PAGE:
The National Institute for Genealogical Studies

LEADERS IN ONLINE GENEALOGY EDUCATION

The National Institute for Genealogical Studies - LEADERS IN ONLINE GENEALOGY EDUCATION

Starting Research: Social History

This entry is part 1 of 5 in the series Research: Social History
Feminist Suffrage Parade in New York City,1912. Wikimedia Commons.

Feminist Suffrage Parade in New York City,1912. Wikimedia Commons.

By Shannon Combs Bennett, Student

If you have read my blog posts here in the past you may remember me talking about how I love studying the social history aspect of genealogy. For me it really breathes life into the people I am researching. It is a way for me to connect to them. To feel their plight. Know what they lived through. Read about what they saw. Be jealous at the prices they paid!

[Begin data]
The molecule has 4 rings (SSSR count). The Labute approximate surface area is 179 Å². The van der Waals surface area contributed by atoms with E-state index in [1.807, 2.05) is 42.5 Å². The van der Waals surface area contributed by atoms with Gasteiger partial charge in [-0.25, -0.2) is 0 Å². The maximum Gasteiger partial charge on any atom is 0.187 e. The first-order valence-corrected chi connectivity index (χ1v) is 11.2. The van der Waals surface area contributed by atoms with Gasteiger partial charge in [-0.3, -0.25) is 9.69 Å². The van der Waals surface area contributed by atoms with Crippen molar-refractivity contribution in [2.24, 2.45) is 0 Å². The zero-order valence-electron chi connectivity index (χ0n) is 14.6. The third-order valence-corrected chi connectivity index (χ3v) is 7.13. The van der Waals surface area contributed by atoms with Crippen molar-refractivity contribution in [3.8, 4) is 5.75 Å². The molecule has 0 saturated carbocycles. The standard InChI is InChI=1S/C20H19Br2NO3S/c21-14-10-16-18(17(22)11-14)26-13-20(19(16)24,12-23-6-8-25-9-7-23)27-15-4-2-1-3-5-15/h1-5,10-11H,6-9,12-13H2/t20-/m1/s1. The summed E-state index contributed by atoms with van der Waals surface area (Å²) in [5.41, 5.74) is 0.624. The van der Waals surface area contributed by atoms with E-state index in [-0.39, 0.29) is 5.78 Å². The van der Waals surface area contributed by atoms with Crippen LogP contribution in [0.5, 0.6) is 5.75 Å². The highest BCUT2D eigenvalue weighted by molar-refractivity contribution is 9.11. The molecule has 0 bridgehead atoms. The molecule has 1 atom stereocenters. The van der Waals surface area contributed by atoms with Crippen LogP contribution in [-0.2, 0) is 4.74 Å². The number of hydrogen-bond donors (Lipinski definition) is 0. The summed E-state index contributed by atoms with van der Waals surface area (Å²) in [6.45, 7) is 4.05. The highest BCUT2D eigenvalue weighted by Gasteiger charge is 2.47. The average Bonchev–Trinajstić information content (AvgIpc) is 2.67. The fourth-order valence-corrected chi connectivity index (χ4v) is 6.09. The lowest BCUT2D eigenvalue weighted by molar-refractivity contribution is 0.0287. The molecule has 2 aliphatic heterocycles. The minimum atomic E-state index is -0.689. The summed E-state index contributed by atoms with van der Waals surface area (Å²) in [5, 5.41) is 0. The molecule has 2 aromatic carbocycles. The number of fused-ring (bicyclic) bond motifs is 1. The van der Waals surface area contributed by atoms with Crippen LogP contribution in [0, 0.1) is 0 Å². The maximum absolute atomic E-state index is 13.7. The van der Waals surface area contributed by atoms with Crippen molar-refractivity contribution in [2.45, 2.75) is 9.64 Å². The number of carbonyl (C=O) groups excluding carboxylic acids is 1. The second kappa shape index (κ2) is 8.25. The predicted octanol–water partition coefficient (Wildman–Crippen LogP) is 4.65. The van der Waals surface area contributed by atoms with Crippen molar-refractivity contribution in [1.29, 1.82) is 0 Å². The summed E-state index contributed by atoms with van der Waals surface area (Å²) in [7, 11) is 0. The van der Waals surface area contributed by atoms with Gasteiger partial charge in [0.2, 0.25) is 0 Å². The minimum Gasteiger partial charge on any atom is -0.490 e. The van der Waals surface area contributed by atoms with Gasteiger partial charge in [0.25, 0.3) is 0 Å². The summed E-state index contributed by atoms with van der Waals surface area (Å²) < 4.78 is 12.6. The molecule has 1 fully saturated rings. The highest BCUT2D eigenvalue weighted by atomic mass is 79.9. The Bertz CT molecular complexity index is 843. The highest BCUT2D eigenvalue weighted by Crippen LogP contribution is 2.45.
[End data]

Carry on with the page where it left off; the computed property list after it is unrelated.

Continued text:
Which is why when I saw the new course Research: Social History by Barbara J. Starmans I signed up for it. While I think I know how to do social history research I am not confident enough to say I know everything about it.  By taking this course I am hoping to fill in some holes in my knowledge and learn new insights into this field of study.

According to the Merriam Webster online dictionary social history is defined as “history that concentrates upon the social, economic, and cultural institutions of a people.”  This definition refers to a group of people, but it very well could be the study of one person. Often a case study is called the social history of a person. I know how much we genealogists love a good case study!

I looked through the syllabus and a few items popped out at me. In particular I am curious to read what our instructor has to say about:

  • Historic newspapers in other countries